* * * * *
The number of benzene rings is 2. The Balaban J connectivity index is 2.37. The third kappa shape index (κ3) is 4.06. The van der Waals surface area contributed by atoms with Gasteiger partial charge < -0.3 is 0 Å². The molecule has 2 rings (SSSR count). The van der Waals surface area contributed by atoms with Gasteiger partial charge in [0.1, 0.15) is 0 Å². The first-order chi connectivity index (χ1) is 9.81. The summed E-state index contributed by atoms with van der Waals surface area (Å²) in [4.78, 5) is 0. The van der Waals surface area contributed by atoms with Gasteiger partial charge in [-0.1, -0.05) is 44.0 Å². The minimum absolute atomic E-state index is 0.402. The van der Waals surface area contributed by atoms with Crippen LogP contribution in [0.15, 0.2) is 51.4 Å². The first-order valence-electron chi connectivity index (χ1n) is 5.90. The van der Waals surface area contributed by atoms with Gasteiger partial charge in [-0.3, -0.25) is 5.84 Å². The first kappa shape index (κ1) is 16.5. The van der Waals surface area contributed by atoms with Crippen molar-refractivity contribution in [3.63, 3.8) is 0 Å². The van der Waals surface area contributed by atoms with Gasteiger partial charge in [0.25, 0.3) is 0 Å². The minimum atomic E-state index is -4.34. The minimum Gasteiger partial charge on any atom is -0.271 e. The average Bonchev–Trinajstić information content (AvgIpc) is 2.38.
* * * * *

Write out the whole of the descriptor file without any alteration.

The number of benzene rings is 2. The Balaban J connectivity index is 2.37. The third kappa shape index (κ3) is 4.06. The van der Waals surface area contributed by atoms with Gasteiger partial charge < -0.3 is 0 Å². The molecule has 2 rings (SSSR count). The van der Waals surface area contributed by atoms with Gasteiger partial charge in [0.1, 0.15) is 0 Å². The first-order chi connectivity index (χ1) is 9.81. The summed E-state index contributed by atoms with van der Waals surface area (Å²) in [4.78, 5) is 0. The van der Waals surface area contributed by atoms with Gasteiger partial charge in [-0.1, -0.05) is 44.0 Å². The minimum absolute atomic E-state index is 0.402. The van der Waals surface area contributed by atoms with Crippen LogP contribution in [0.15, 0.2) is 51.4 Å². The first-order valence-electron chi connectivity index (χ1n) is 5.90. The van der Waals surface area contributed by atoms with Gasteiger partial charge in [-0.3, -0.25) is 5.84 Å². The first kappa shape index (κ1) is 16.5. The van der Waals surface area contributed by atoms with Crippen molar-refractivity contribution in [3.63, 3.8) is 0 Å². The van der Waals surface area contributed by atoms with Gasteiger partial charge in [0.25, 0.3) is 0 Å². The minimum atomic E-state index is -4.34. The minimum Gasteiger partial charge on any atom is -0.271 e. The average Bonchev–Trinajstić information content (AvgIpc) is 2.38.